Additionally, while most Vermonters don’t read the academic literature on poverty and climate change for fun, some of the more global studies reach some troubling conclusions. A University of Maryland 2016 study found that lifting people out of poverty will accelerate climate change as more people in third-world countries pull themselves into the middle class and are able to afford modern, life-enhancing conveniences powered by fossil fuels. Progressives that decry rising income inequality have conveniently neglected to mention a Harvard professor’s findings that actual poverty levels around the world are the lowest they’ve ever been. They will have to choose: do we continue allowing fossil-fueled innovations to lift people out of poverty, or do we attempt to slow climate change, sacrificing economic growth?

Attempt is the word. The ESSEX Plan will have roughly zero effect on climate change. Vermont’s percent of carbon emissions for the US sits at 0.1% (in 2015 according to the Energy Information Administration or EIA). Even if we dropped our carbon emissions to 0, there would be no meaningful reduction on US carbon emissions. Even if we believed the argument that policy in the Vermont can dramatically influence federal climate change policy, the US only produces 15% of global CO2 emissions from fuel combustion, as of 2015, according to the Union of Concerned Scientists.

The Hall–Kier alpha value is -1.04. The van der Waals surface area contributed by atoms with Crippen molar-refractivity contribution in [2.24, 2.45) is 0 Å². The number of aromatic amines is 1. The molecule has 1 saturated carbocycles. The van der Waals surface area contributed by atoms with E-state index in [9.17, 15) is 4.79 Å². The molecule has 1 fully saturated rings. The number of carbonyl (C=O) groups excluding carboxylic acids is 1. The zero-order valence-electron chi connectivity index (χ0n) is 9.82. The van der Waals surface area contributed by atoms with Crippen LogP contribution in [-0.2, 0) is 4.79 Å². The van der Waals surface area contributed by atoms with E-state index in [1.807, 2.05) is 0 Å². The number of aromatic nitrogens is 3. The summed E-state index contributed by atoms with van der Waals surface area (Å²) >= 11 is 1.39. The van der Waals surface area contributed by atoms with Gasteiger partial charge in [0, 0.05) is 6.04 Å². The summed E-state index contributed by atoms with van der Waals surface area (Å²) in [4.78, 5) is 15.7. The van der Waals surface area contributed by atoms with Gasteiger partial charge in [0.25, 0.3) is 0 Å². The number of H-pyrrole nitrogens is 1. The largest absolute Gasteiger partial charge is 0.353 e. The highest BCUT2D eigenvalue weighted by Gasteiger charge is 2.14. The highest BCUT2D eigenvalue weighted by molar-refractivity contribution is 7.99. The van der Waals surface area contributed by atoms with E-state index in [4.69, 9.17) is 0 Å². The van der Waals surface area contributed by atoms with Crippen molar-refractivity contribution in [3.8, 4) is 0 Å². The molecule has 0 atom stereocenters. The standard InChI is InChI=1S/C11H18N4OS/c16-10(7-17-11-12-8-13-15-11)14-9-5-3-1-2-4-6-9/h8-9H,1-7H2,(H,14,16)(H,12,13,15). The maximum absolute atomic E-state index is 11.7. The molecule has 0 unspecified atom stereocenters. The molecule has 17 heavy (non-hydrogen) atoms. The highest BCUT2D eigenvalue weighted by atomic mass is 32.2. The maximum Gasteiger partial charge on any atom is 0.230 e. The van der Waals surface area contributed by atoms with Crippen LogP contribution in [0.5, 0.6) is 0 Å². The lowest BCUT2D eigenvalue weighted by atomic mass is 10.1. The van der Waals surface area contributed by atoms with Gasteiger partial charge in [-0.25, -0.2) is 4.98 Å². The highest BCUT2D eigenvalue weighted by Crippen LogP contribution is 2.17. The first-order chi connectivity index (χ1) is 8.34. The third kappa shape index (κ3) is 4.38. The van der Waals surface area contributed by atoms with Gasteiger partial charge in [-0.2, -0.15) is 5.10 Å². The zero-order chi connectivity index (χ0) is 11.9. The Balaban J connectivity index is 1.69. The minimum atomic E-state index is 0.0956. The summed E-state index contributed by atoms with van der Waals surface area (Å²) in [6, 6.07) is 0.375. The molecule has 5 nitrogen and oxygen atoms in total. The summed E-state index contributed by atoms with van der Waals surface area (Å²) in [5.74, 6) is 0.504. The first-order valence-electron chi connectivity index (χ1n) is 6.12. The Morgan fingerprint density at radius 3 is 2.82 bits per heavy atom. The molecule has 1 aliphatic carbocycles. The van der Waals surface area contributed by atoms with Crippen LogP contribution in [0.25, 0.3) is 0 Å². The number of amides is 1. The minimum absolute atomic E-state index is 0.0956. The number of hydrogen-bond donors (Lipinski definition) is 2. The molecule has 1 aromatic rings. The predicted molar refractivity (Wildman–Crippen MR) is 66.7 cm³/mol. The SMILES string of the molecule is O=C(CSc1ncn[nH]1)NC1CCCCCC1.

Still, many Vermonters might say its “better than doing nothing.” Not necessarily. When British Columbia (B.C.) adopted a carbon tax in 2008, hopes were high. The tax was supposed to reduce Canadians’ reliance on fossil fuels. Unfortunately, B.C. now produces more CO2 than it did 2008. Canada, like Vermont, has invested massively in renewable energy to incentivize the phasing out of fossil fuels. Despite these investments, the bang-for-your-buck is generally, still greater for fossil fuels than for renewables. Most Vermonters still rely on fossil fuels to heat their homes and get from point A to B.

Until we admit that climate change should take second fiddle to reducing poverty in Montpelier, the poverty contagion will endure. Instead of worrying about reducing Vermont’s miniscule CO2 outputs, we should be debating the merits of private action and legislation for reducing poverty. When push comes to shove, I would rather not tax the heating fuel that a Vermont family is using to scrape by in the winter, just so that we can pat each other on the back for ‘doing something’ about climate change.